Page:Popular Science Monthly Volume 79.djvu/357

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353
THE SOUNDS OF "CH" AND "J"
hyphenated word was joined on the previous page because of the intervening image.— Ineuw talk 08:06, 30 November 2013 (UTC) (Wikisource contributor note)

PSM V79 D357 Sound recording of the word mitchell.png

Fig. 2. Record of "Mitchell." The record for "ch" shows an occlusion with an explosion of a special form.

PSM V79 D357 Sound recording of the word nut.png

Fig. 3. Record of "Nut." The explosion for the "t" is different from that for "ch" in Fig. 2.

PSM V79 D357 Sound recording of the word atch.png

Fig. 5. Record of "Atch" showing the Final "ch." The end of the occlusion and the form of the explosion are like those of "ch" in Fig. 2.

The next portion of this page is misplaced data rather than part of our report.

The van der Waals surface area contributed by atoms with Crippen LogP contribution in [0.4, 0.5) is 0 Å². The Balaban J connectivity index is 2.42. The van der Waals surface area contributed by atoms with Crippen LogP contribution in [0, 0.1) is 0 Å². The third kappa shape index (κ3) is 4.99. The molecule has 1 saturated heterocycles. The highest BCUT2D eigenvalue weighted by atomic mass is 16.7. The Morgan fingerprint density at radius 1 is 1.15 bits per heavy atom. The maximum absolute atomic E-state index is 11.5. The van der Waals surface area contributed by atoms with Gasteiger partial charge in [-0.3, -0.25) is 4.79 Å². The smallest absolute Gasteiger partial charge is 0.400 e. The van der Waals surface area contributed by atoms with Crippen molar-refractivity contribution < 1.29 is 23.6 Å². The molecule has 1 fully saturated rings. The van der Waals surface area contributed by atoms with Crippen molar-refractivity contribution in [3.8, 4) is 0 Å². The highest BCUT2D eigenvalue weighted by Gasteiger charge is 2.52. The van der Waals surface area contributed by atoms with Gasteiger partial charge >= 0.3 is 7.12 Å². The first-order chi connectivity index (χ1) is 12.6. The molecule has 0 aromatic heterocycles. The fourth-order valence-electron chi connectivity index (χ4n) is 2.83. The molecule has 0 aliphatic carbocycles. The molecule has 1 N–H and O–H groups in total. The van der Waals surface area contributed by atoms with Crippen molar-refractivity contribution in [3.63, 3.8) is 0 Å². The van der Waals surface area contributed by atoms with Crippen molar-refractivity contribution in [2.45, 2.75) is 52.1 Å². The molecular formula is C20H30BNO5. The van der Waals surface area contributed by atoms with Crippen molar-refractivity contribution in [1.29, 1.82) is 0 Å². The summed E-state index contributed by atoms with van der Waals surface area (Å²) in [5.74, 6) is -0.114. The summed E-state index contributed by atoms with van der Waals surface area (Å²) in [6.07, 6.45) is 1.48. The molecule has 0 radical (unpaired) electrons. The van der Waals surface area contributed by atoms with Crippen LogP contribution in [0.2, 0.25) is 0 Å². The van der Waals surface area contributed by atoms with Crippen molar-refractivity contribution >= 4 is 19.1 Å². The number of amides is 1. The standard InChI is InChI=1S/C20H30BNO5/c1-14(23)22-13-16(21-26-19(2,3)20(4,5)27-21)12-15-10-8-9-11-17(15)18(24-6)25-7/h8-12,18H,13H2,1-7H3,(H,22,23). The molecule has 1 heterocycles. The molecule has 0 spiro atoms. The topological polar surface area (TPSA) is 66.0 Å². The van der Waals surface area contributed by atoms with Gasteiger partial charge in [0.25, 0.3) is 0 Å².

PSM V79 D357 Sound recording of the word chew.png

Fig. 6. Record of "Chew" showing Initial "ch." The explosion of "ch" is the same as in Fig. 2.

descent of the line after "u" indicates that this sound was cut short by some closure in the mouth, namely, by the tongue action for the sound "c." The line, however, does not remain at zero, but rises gradually; this indicates a steady emission of breath and not a complete closure. The partial closure is finally released and the explosion is registered in the sharp upward movement of the line. The sound "c" thus shows a sharp explosion like that of "t" but an incomplete closure. The closure is much greater than that of "sh" and the emission of air is much smaller (Fig. 4). The Italian soft "c" is therefore not an explosive occlusive like "t" or even like English "ch"; it is not a fricative like "sh"; it might be termed a fricative with an explosion. At any rate it is a distinct sound not existing in English.